Automated Discovery of User Trackers
Technical Report Identifier: EECS-2014-229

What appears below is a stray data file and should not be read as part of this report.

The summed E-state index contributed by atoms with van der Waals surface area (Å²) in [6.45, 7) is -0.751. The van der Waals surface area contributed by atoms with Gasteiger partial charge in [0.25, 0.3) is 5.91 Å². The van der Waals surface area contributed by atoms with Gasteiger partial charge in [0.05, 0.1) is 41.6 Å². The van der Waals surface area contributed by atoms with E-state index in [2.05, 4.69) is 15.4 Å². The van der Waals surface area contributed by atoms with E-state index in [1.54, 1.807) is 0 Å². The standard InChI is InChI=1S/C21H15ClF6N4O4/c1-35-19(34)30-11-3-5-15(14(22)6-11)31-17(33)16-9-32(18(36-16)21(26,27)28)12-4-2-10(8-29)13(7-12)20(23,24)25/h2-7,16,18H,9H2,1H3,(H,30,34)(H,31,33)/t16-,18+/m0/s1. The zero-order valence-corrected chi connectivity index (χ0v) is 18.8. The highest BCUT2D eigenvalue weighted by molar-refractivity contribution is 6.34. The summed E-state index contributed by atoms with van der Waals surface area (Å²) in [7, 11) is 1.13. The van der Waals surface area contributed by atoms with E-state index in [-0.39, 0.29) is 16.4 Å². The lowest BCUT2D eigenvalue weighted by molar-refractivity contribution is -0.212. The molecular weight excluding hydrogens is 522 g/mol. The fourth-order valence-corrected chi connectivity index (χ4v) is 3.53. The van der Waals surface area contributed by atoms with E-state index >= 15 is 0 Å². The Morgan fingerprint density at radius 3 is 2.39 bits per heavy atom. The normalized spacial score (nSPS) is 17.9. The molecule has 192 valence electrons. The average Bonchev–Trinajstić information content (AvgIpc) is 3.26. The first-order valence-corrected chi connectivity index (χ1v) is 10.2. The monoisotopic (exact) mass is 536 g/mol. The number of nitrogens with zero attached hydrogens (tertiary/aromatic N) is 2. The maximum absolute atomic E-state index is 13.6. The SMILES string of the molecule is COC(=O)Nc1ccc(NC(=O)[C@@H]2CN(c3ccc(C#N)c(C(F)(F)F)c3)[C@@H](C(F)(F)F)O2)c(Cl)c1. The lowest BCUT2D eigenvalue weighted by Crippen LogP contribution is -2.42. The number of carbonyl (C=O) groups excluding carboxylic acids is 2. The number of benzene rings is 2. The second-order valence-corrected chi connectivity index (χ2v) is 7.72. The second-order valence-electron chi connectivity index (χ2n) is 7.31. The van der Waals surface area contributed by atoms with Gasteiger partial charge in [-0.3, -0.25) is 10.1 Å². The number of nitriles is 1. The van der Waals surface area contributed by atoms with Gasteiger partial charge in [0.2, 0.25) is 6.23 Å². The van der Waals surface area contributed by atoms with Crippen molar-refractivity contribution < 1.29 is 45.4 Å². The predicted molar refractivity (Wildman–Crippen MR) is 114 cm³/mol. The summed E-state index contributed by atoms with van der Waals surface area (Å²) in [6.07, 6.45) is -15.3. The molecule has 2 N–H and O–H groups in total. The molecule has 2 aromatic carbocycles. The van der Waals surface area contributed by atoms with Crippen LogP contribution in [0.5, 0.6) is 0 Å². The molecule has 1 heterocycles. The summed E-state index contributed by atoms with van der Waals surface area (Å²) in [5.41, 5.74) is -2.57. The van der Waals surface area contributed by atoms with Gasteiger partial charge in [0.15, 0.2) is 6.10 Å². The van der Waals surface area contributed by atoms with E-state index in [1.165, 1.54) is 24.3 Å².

Abstract: Web tracking, the practice by which web sites collect information about the user's browsing history across one or more sites, is highly prevalent on the web today. This is done using unique identifiers (trackers) that can be mapped to client machines and user accounts. Although such tracking has desirable properties like personalization and website analytics, it raises serious concerns about online user privacy. Conventional trackers like browser cookies and Flash cookies are widely known to the community; however there is potentially more tracking information being sent to servers around the world unbeknownst to the users and security community at large. This work is motivated by the possibility of discovering previously unrecognized forms of trackers, either potential or actual in an "automated" fashion from raw network traffic. In this work, we built a tool that processes users' network traces and outputs tracker strings such as usernames, cookies, IMEI numbers and the like, that uniquely identify a machine/device/browser. The key challenge in automatically capturing trackers from raw traces is dealing with enterprise-sized data. We tackle this problem by applying data-driven multi-stage filtering, thereby pruning the size of network traces to be analyzed. Each filtering step has a trade-off between between false positive rate and potentially interesting information lost (false negatives). Our tool uses six major filters and outputs a set of potential trackers for each user in the network. We found trackers that were sent as a part of URL parameters, User Agent, as well as in the non-HTTP payload apart from cookies.